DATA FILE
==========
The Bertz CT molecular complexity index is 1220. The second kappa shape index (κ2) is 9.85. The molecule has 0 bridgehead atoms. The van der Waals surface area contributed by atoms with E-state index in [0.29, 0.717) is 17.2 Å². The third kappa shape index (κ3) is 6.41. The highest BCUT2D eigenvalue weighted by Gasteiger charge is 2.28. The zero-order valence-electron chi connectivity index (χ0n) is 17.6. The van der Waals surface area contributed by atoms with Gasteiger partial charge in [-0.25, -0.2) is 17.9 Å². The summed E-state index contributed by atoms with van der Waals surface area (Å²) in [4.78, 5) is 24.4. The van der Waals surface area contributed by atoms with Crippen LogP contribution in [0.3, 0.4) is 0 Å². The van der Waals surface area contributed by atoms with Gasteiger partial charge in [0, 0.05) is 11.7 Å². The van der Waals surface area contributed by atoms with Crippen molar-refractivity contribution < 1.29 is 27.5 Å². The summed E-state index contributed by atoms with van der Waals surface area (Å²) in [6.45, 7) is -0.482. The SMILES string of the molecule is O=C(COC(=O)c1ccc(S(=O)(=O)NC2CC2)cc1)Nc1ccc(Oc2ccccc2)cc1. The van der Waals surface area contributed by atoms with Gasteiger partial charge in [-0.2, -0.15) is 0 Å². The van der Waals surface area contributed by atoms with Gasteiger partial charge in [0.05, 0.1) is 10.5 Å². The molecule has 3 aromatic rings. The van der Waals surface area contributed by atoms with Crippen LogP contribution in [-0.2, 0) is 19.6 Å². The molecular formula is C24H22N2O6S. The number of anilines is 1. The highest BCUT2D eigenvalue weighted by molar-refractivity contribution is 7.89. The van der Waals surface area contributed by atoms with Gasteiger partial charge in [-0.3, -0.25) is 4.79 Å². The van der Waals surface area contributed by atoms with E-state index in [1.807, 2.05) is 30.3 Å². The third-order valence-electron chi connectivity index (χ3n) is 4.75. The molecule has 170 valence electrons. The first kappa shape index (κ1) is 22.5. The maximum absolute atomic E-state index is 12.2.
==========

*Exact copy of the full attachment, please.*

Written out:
The Bertz CT molecular complexity index is 1220. The second kappa shape index (κ2) is 9.85. The molecule has 0 bridgehead atoms. The van der Waals surface area contributed by atoms with E-state index in [0.29, 0.717) is 17.2 Å². The third kappa shape index (κ3) is 6.41. The highest BCUT2D eigenvalue weighted by Gasteiger charge is 2.28. The zero-order valence-electron chi connectivity index (χ0n) is 17.6. The van der Waals surface area contributed by atoms with Gasteiger partial charge in [-0.25, -0.2) is 17.9 Å². The summed E-state index contributed by atoms with van der Waals surface area (Å²) in [4.78, 5) is 24.4. The van der Waals surface area contributed by atoms with Crippen LogP contribution in [0.3, 0.4) is 0 Å². The van der Waals surface area contributed by atoms with Gasteiger partial charge in [0, 0.05) is 11.7 Å². The van der Waals surface area contributed by atoms with Crippen molar-refractivity contribution < 1.29 is 27.5 Å². The summed E-state index contributed by atoms with van der Waals surface area (Å²) in [6.45, 7) is -0.482. The SMILES string of the molecule is O=C(COC(=O)c1ccc(S(=O)(=O)NC2CC2)cc1)Nc1ccc(Oc2ccccc2)cc1. The van der Waals surface area contributed by atoms with Gasteiger partial charge in [-0.2, -0.15) is 0 Å². The van der Waals surface area contributed by atoms with Gasteiger partial charge in [0.05, 0.1) is 10.5 Å². The molecule has 3 aromatic rings. The van der Waals surface area contributed by atoms with Crippen LogP contribution in [-0.2, 0) is 19.6 Å². The molecular formula is C24H22N2O6S. The number of anilines is 1. The highest BCUT2D eigenvalue weighted by molar-refractivity contribution is 7.89. The van der Waals surface area contributed by atoms with Gasteiger partial charge in [-0.3, -0.25) is 4.79 Å². The van der Waals surface area contributed by atoms with E-state index in [1.807, 2.05) is 30.3 Å². The third-order valence-electron chi connectivity index (χ3n) is 4.75. The molecule has 170 valence electrons. The first kappa shape index (κ1) is 22.5. The maximum absolute atomic E-state index is 12.2.